Cano v. State

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450 S.W.2d 646 (1970)

Jesse Salvador CANO, Appellant, v. The STATE of Texas, Appellee.

No. 42586.

Court of Criminal Appeals of Texas.

February 11, 1970.

J. M. Fly, Victoria, for appellant.

Jim D. Vollers, State's Atty., Austin, for the State.


ONION, Judge.

This is an appeal from an order revoking probation.

The record reflects that on February 17, 1969, the appellant waived a jury and entered a plea of guilty to the offense of burglary and was assessed a punishment of five years' confinement in the penitentiary.[1] The imposition of the sentence *647 was suspended and the defendant placed on probation for five years subject to certain terms of probation including the requirement he (1) "commit no offense against the laws of this State or any other state or of the United States of America."

On May 26, 1969, a motion to revoke probation was filed alleging that on May 24, 1969, the appellant had violated aforementioned condition of probation by unlawfully possessing "a dangerous drug to-wit: Dexedrine, not in the container in which the pharmacist issued them."

On June 11, 1969, after a hearing the trial court revoked probation and pronounced sentence. In doing so the appellant contends the trial court abused its discretion in forcing his counsel to trial even though counsel had only received notice of the setting of the motion to revoke probation the afternoon before the hearing on such motion, and in admitting evidence as to supposed violations of probationary conditions not alleged and set forth in the motion to revoke probation.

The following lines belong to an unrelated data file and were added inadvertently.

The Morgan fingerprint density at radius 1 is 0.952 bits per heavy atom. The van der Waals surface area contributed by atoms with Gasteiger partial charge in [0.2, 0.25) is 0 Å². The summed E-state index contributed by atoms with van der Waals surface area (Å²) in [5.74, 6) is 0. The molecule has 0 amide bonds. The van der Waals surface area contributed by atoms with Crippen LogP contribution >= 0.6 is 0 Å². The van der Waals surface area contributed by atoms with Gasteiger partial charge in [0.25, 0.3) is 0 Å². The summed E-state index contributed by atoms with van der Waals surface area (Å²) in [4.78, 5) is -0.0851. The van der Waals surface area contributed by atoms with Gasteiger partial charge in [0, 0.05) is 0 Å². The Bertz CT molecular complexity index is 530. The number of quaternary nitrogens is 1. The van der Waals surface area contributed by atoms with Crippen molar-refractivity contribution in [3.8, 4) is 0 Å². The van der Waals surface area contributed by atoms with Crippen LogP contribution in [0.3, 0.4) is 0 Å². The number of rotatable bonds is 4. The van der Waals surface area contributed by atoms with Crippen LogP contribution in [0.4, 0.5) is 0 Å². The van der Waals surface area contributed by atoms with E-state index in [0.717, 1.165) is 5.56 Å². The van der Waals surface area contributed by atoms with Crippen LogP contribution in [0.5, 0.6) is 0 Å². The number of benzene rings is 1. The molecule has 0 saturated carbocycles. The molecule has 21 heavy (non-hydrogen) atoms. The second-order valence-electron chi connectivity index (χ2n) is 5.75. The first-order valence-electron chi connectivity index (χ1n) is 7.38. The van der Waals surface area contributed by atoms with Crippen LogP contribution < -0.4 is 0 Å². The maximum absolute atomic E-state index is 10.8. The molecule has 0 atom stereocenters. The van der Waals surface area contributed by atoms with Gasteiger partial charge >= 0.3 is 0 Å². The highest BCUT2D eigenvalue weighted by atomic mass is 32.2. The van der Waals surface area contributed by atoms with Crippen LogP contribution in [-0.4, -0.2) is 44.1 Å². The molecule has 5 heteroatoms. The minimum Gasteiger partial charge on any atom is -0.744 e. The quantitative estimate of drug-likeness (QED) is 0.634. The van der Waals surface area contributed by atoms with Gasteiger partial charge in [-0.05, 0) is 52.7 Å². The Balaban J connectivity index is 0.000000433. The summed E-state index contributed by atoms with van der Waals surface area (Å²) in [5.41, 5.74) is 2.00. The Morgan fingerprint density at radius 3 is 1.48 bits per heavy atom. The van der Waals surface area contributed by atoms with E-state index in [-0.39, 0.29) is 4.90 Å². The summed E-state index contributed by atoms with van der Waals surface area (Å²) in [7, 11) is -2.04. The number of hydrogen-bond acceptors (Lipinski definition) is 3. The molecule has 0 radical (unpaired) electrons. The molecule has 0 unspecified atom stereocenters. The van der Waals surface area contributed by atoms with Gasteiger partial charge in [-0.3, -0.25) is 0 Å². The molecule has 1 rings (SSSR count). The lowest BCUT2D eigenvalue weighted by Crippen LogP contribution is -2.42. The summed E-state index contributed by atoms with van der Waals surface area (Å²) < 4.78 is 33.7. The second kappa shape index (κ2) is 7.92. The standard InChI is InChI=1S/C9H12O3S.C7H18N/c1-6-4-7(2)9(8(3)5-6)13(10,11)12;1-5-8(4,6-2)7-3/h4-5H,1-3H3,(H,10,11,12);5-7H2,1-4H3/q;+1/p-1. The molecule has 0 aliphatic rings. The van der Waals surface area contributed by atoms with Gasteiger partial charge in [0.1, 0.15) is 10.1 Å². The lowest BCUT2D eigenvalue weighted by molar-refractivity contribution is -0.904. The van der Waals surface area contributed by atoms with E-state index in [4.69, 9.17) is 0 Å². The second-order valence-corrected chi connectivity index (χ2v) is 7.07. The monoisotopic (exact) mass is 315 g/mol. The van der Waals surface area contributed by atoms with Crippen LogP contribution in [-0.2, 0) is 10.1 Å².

We need not pass upon either contention.

The order revoking probation reflects such order was based solely upon the finding by the court that the appellant had violated the terms of his probation in that he "did unlawfully possess a dangerous drug, to-wit: Dexedrine, not in the container in which the pharmacist issued them."

The State's evidence reflects appellant was arrested on the evening of May 24, 1969, at the La Famosa Lomita dance hall in Victoria County. Special Deputy Castillo noticed a suspicious individual pass some "pills" to the appellant. Other officers were called. When they arrived the appellant and two others were asked to step outside. They were searched and in appellant's possession was found a match box containing matches and what one officer described as "pills" and another officer described as "capsules." Such "pills" or "capsules" were shown to have been mailed to "Austin DPS lab," but no evidence as to a chemical analysis was offered.

In Miller v. State, 168 Tex.Cr.R. 570, 330 S.W.2d 466, involving a revocation of probation hearing, a police officer, with narcotic bureau experience who was acquainted with and could recognize marihuana, was permitted to state that in his opinion the substance found in a glass jar in the defendant's possession was marihuana. Such evidence was held sufficient to support the revocation of probation. See also Caffey v. State, Tex.Cr.App., 433 S.W.2d 900 and cases there cited.

In the case at bar, however, none of the officers was shown to have had experience with dangerous drugs or narcotics and none expressed the opinion that the "pills" were dexedrine.

There is an entire absence of any evidence in the record to support the trial court's finding that appellant violated his probation as alleged by unlawfully possessing dexedrine.

Finding that the trial court abused its discretion, the order revoking probation is set aside, and the cause remanded.


[1] It appears from the judgment that there was an improper attempt to apply the Indeterminate Sentence law, Article 42.09, Vernon's Ann.C.C.P., to such instrument. Such law has no application to a judgment.

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